With the Oscars now less than 30 days away, I’m dedicating a lot of my archive reviews to some of the big winners. Here’s a film I watched recently, 1981 (1980 calendar year) Best Picture winner Ordinary People.
The way “Ordinary People” depicts the family is tough to swallow. Is the Jarrett family really ordinary? They suffered a horrible loss when their eldest son died in a boating accident and their youngest has recently come home after four months in the hospital because he tried to kill himself. These are not “ordinary” circumstances per say, but these are how once-ordinary people would handle such tragedy — how any of us who can identify with feeling ordinary would handle such tragedy. That’s the beauty of Alvin Sargent’s script, Robert Redford’s sensitive yet powerful direction and humbling performances from a terrific cast.
I personally took to “Ordinary People” more quickly because it takes place and was filmed where I grew up in north-suburban Chicago. Although that personally brought it home more easily, there’s something that everyone can connect with in this film. If nothing else, it addresses family intimacy, which every family has varying degrees of, and it will guaranteed make you think about that from a different perspective or maybe even awaken a greater need for that in your own life.
The Jarretts, Calvin (Sutherland), Beth (Moore) and Conrad (Hutton) appear to be a very pleasant and agreeable family in the beginning, but look closer and you can see the tension. Family discussion is like a formality and Conrad and Beth in particular have a completely shattered relationship. All three actors master the script’s subtext and create believable and complex characters and relationships. Their profiles are so comprehensive in fact that they can’t easily be summarized.
The focus is namely on the Oscar-winning debut of Hutton as Conrad. Hutton inherits one of the most psychologically complex film characters ever and he bottles it all in and somehow it manifests itself into this touching and fragile performance. Conrad has nightmares, he feels out of control, he’s lost touch with his high school buddies and the swim team, he has romantic needs that he wants to explore, family troubles and he’s harboring an incredible guilt. The sympathy he generates is immense, which is part of what makes the film so compelling.
It might in fact be Judd Hirsch playing the psychiatrist, but the tension in Hutton’s performance will turn every viewer into someone desperately wanting to help Conrad. In fact, Hirsch is a bit non-traditional as well, playing a more provoking and edgy shrink as opposed to a warm and sympathetic one, which makes us feel even more like the one person who wants to really listen and help Conrad and help him.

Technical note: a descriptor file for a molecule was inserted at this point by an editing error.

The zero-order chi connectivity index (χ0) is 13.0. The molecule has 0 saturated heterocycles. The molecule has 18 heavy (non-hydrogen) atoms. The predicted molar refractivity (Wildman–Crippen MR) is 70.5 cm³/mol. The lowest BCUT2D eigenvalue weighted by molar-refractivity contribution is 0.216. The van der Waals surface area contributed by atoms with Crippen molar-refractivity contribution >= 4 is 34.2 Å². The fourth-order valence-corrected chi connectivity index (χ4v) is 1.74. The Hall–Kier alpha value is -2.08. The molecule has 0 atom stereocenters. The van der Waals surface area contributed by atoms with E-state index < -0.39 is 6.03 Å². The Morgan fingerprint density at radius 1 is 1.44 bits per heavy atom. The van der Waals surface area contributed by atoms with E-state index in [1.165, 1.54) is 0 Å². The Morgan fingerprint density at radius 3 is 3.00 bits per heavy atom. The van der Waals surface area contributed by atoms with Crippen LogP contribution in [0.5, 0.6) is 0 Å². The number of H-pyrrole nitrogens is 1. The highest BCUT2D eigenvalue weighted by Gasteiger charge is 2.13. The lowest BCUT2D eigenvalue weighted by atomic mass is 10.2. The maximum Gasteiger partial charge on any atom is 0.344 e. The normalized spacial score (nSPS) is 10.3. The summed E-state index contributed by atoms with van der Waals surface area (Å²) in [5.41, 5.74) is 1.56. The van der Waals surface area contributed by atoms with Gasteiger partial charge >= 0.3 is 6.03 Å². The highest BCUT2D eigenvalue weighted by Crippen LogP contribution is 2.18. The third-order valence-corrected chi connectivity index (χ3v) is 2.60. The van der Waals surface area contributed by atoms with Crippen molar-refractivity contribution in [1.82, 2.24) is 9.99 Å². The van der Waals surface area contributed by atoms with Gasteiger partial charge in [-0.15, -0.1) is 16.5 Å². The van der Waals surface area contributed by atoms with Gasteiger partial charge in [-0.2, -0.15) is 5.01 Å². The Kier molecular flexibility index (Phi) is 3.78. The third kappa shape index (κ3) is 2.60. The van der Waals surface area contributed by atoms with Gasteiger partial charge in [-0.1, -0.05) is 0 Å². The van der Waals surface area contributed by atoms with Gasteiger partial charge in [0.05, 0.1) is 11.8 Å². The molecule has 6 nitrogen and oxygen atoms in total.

There isn’t really a dramatic plot arch to “Ordinary People.” The basic idea is that Conrad starts seeing a psychiatrist and he comes closer and closer to confronting what he has to in order to truly overcome his troubles. The drama builds through increased conflict as more and more small events occur that push the characters, thus breaking the family’s shaky but operational status-quo a bit at a time.
Sargent’s brilliant script is built around this natural rise in relationship tension. You can feel where the film is going to go from one scene to the next because the conflict causes obvious cracks that create logical next steps for the action to take. Part of this is also Redford’s near- flawless transitioning. We’re so clearly in the heads of these characters that each scene is so clearly the cause of the next and an effect of the last. He picks great moments to move from one to another and it keeps momentum going in a script without many dramatic events. There’s only slight over-dramatic compensation in Redford’s directing at times for this lack, but most of the time he’s spot-on.
But the enduring effect of “Ordinary People” on its audience is the portrayal of the family and its relationships. Each character has a psychological file folder that’s overflowing and their interactions with each other are consequently so complex that you feel right away that this is the stuff of real relationships. No character sits permanently in a nut shell and more importantly is the realization that no one person is to be blamed or feel guilt for any one event. “Ordinary People” has such a firm grasp on the essence of family conflict and it shines through in an otherwise ordinary film.
Directed by: Robert Redford
Written by: Judith Guest, Alvin Sargent, Nancy Dowd
Starring: Timothy Hutton, Mary Tyler Moore, Donald Sutherland, Judd Hirsch